In blunt terms, for Shine the Loch Ness Monster may be the unexpected behavior of an animal that people at Loch Ness label its resident monster. For Shine, the Loch Ness Monster is “70 percent boat wakes, 20 percent water birds, and 10 percent everything else—logs and whatever.” (The Caledonian Canal passes through the Loch, meaning large craft traverse it.)
Shine is adamant that he does not want to rain on anyone’s monster-loving parade. As a fervent naturalist, he is as captivated today by this mysterious expanse of water as he was when he arrived in the 1970s.
He loves to talk about species diversity, plankton, fish, and sediment, or locating the wreckage on the bed of the loch last year of Crusader, the boat John Cobb used in his attempt to break the world water speed record in 1952. (Cobb died in the crash.)
“I have made a lot of general discoveries over the years, which is more than enough to keep me interested,” said Shine. Asked if he had ever seen anything he could not explain, Shine said there were things he couldn’t explain at the time that subsequent investigation later provided an explanation for.
“The mystery will be retained because there is some uncertainty around all the scientific approaches thus far used to look for evidence of a monster,” Professor Gemmell told The Daily Beast.
“There are creatures which could be seen there which might be unexpected there,” Shine said of the presence or not of something at Loch Ness. “We’ve got a seal in there who a month or two ago came in chasing salmon up river. People may see unexpected animals, but you would have to define ‘monster’ for me.”
A time-defying Plesiosaur, perhaps?
“Definitely not. The problem is they’re extinct you know,” Shine laughed. “Loch Ness is terribly cold. It’s the last place on Earth you’d expect a Jurassic reptile known to live in shallow warm seas.”
But Nessie may be hiding, the monster’s faithful believers will think. Every time the scientists come, Nessie dives deeper and hides. She’s a diva. She’s the Garbo of the animal kingdom. She knows when to do her headline-grabbing cameos and when to disappear.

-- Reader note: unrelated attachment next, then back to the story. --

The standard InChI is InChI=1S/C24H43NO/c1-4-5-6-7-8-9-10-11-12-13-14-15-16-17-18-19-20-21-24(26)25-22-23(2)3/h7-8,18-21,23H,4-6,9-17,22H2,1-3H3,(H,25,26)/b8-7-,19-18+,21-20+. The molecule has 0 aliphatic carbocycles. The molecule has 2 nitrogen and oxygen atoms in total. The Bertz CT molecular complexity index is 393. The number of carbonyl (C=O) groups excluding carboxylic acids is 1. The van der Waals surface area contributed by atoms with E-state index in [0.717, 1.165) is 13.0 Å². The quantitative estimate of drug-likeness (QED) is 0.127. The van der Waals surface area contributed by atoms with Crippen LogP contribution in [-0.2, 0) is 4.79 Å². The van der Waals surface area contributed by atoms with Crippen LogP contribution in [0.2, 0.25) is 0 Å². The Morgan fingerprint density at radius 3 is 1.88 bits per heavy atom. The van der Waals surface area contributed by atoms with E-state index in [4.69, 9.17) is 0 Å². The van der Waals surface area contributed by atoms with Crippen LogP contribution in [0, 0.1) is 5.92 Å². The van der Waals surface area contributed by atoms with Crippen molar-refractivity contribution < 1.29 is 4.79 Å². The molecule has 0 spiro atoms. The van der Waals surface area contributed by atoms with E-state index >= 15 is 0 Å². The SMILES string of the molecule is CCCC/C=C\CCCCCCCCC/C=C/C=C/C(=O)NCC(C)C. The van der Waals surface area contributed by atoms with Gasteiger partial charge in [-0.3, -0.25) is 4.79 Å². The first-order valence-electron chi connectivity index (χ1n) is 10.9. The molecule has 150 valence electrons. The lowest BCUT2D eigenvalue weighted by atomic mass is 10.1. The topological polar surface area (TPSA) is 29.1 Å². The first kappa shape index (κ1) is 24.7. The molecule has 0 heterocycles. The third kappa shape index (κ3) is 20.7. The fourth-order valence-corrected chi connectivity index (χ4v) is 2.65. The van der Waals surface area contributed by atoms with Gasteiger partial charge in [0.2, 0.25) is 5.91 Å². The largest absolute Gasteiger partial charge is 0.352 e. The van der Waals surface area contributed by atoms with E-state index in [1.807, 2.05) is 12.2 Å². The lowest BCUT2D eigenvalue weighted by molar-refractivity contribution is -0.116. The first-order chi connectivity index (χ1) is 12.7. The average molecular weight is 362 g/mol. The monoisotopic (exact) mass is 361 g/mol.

“It’s called cognitive dissonance when you get bad news about your world view,” Shine said about the continued belief in the monster. “There are two ways out of it. Denial: In the case of the Loch Ness Monster this means dismissing years of investigation, and claiming the monster is hiding in caves at the bottom of the Loch, hiding from sonar. You’d say that the 20 percent of DNA found in Loch Ness as unreadable meant something, or that the research was faulty.”
Yes to all of that, Nessie fans would say.
“That’s denial,” said Shine, brusquely.
He has his own theory of “cognitive revision,” which allows that people still want to believe in monsters, but modifies what “monsters” might mean. This would mean accepting people were seeing individual animals, not a resident monster. It might mean accepting the monster is a big fish.
“This would have been unthinkable to the credulous hippies of the 1960s,” said Shine. “That would not have been an acceptable monster. Now it’s OK to think it might be an eel.”
“A sturgeon is a very acceptable monster to me,” said Shine, sounding very Dowager Countess of Grantham. “Or there’s the big eel idea. Or a cat fish, which is what the man who took this photograph said. Why did he think that? Because it’s doing the rounds.”
Shine paused. “It’s all quite complicated. You could have a monster fish, a monster mammal—some people have suggested it could be long-legged seals. The only credible theories left are fishy ones, and is an unexpected big fish going to qualify as a monster?”
There was still “plenty to discover” in Loch Ness, Professor Gemmell told The Daily Beast, “albeit not anything overly large and glamorous—small nematode worms, bacteria, and other life that is nestled in the depths of the Loch. We are hopeful to get those findings out soon.”
For Shine, “the monster” is probably boat wakes. But he will continue his work there for the rest of his life. “I’ve been captured by Loch Ness,” he said.
His successors “will discover more things. This won’t be the last theory about what the Loch Ness Monster might be.”
The battle to accept the Loch Ness Monster for what it is—and isn’t—lies within ourselves, Shine told The Daily Beast.
“Ultimately, when we recognize the combination of cultural stereotypes and expectations that are confirmed by physical phenomena on the Loch, then we will indeed have a ‘Loch Ness Monster’ as a phenomenon, if not an animal,” he said.
Well, at least the new picture, fake or not, has cheered everyone up a bit in this tense, dour time, this reporter said.
“Yes, it has added to the gaiety of nations,” said Adrian Shine. “And long may it go on.”